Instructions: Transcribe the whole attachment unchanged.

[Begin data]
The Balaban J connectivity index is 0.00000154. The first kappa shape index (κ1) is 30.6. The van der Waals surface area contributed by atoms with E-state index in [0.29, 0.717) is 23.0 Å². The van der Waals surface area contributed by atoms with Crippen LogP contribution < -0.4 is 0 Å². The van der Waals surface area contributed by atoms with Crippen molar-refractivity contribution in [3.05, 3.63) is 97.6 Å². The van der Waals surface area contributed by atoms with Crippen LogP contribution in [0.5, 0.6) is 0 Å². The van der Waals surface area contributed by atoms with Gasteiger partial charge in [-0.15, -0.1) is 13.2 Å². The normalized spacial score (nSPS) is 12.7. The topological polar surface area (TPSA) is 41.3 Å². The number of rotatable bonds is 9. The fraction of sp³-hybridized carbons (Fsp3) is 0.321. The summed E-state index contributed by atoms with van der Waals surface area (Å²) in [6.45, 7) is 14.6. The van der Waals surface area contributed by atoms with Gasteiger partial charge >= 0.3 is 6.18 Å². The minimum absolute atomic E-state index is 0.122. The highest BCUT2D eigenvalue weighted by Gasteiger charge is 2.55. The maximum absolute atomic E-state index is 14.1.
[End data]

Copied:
The Balaban J connectivity index is 0.00000154. The first kappa shape index (κ1) is 30.6. The van der Waals surface area contributed by atoms with E-state index in [0.29, 0.717) is 23.0 Å². The van der Waals surface area contributed by atoms with Crippen LogP contribution < -0.4 is 0 Å². The van der Waals surface area contributed by atoms with Crippen molar-refractivity contribution in [3.05, 3.63) is 97.6 Å². The van der Waals surface area contributed by atoms with Crippen LogP contribution in [0.5, 0.6) is 0 Å². The van der Waals surface area contributed by atoms with Gasteiger partial charge in [-0.15, -0.1) is 13.2 Å². The normalized spacial score (nSPS) is 12.7. The topological polar surface area (TPSA) is 41.3 Å². The number of rotatable bonds is 9. The fraction of sp³-hybridized carbons (Fsp3) is 0.321. The summed E-state index contributed by atoms with van der Waals surface area (Å²) in [6.45, 7) is 14.6. The van der Waals surface area contributed by atoms with Gasteiger partial charge >= 0.3 is 6.18 Å². The minimum absolute atomic E-state index is 0.122. The highest BCUT2D eigenvalue weighted by Gasteiger charge is 2.55. The maximum absolute atomic E-state index is 14.1.